Written by: Sri Lestari
If someone were to ask me about the best historical places to visit in Yogyakarta, Borobudur and Prambanan are certainly the first things that would come to mind. However, on my recent visit, I was enchanted by dozens of other places as well. One of the places I never thought of was King Boko ruins.
My actual plan was to see nearby attractions the first day I arrived. So, I thought Prambanan had to be a good choice as it only took 25 minutes to travel there from where I was staying. When trying to buy a ticket for my Prambanan adventure, the tourist office offered me a “combination” ticket, which allowed me to visit Ratu Boko (King Boko Palace ruins) as well. The ticket included a free shuttle that depart and arrive every 15 minutes between the two attractions.
Ratu Boko is located in the tranquil hills 3 kilometers from Prambanan. — it was shocking just how magnificent it was. Once arrived, I had to climb and climb the stairs and the first thing that caught my attention was a firm and sturdy stacked-stone gate which served as the palace gateway. The gate looked majestic on that sunny day, with bright skies adorning the landscape.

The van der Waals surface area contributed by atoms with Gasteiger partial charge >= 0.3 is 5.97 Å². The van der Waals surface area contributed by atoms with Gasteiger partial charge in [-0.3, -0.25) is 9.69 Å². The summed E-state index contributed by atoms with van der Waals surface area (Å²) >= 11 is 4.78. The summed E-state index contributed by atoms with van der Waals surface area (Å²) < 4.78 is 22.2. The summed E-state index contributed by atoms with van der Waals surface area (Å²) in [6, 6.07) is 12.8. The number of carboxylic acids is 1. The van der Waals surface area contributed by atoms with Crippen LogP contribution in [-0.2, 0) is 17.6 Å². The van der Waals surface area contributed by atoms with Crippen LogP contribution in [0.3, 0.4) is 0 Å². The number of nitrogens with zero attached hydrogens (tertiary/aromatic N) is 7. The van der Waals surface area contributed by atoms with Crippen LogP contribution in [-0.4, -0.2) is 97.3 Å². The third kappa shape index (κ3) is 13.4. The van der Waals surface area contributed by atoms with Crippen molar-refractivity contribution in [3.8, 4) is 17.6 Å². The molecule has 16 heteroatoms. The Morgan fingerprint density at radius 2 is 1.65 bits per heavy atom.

The site was built in the 8th century during the reign of Rakai Panangkaran. The place was initially built for spiritual purpose as evidenced by Abhayagiri inscriptions found in 792 CE, but later it was converted to a Keraton as the Mataram Kingdom took over.
Ascending the stairs, I realized that there were actually two sets of identical gates one must pass through to enter the palace ruins. The first gate has three entrances, while the second gate has five entrances. Once I passed through the second gate and reached the highest point of the palace, there was a Batukapur or limestone temple I was able to explore. Not far from there, I saw a square-shaped temple with two terraces. This square-shaped temple is called ‘Pembakaran temple’ (Cremation temple). As the name suggests, this temple was used in religious ceremonies to cremate bodies.
Apart from all the historical richness, this palace ruins is also a great place for relaxation. The site is huge open space and there are some gazebos and garden benches where you can sit and relax or take some pictures with a picturesque background.
So, when is the best time to visit?
Of all the people I asked the majority said that I visited the right place at the wrong time. However, after observing the view that overlooks Yogyakarta’s skyline, undoubtedly, Ratu Boko is the perfect location to appreciate any time of year.